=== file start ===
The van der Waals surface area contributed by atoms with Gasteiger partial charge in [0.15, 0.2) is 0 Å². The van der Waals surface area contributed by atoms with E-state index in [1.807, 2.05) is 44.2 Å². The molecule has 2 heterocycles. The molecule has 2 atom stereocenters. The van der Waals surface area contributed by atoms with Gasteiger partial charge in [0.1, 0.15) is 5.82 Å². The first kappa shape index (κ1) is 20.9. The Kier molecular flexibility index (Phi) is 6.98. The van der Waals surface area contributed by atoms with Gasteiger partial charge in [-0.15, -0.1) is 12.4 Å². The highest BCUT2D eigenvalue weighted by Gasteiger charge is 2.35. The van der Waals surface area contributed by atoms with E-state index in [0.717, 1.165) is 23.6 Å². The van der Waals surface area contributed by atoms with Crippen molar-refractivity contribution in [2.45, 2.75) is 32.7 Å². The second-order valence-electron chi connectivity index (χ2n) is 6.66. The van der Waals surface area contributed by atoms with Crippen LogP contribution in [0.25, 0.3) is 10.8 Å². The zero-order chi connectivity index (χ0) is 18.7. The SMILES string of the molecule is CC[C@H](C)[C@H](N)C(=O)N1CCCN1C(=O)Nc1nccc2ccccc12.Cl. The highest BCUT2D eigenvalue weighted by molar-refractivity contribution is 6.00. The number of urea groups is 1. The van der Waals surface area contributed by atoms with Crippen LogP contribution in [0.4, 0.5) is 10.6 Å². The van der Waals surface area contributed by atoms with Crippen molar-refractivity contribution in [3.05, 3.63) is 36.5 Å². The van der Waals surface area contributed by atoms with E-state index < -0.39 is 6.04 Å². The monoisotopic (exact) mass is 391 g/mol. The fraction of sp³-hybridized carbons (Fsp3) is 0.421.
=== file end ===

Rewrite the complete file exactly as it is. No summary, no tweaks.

The van der Waals surface area contributed by atoms with Gasteiger partial charge in [0.15, 0.2) is 0 Å². The van der Waals surface area contributed by atoms with E-state index in [1.807, 2.05) is 44.2 Å². The molecule has 2 heterocycles. The molecule has 2 atom stereocenters. The van der Waals surface area contributed by atoms with Gasteiger partial charge in [0.1, 0.15) is 5.82 Å². The first kappa shape index (κ1) is 20.9. The Kier molecular flexibility index (Phi) is 6.98. The van der Waals surface area contributed by atoms with Gasteiger partial charge in [-0.15, -0.1) is 12.4 Å². The highest BCUT2D eigenvalue weighted by Gasteiger charge is 2.35. The van der Waals surface area contributed by atoms with E-state index in [0.717, 1.165) is 23.6 Å². The van der Waals surface area contributed by atoms with Crippen molar-refractivity contribution in [2.45, 2.75) is 32.7 Å². The second-order valence-electron chi connectivity index (χ2n) is 6.66. The van der Waals surface area contributed by atoms with Crippen LogP contribution in [0.25, 0.3) is 10.8 Å². The zero-order chi connectivity index (χ0) is 18.7. The SMILES string of the molecule is CC[C@H](C)[C@H](N)C(=O)N1CCCN1C(=O)Nc1nccc2ccccc12.Cl. The highest BCUT2D eigenvalue weighted by molar-refractivity contribution is 6.00. The number of urea groups is 1. The van der Waals surface area contributed by atoms with Crippen LogP contribution in [0.4, 0.5) is 10.6 Å². The van der Waals surface area contributed by atoms with Crippen molar-refractivity contribution in [3.05, 3.63) is 36.5 Å². The van der Waals surface area contributed by atoms with E-state index < -0.39 is 6.04 Å². The monoisotopic (exact) mass is 391 g/mol. The fraction of sp³-hybridized carbons (Fsp3) is 0.421.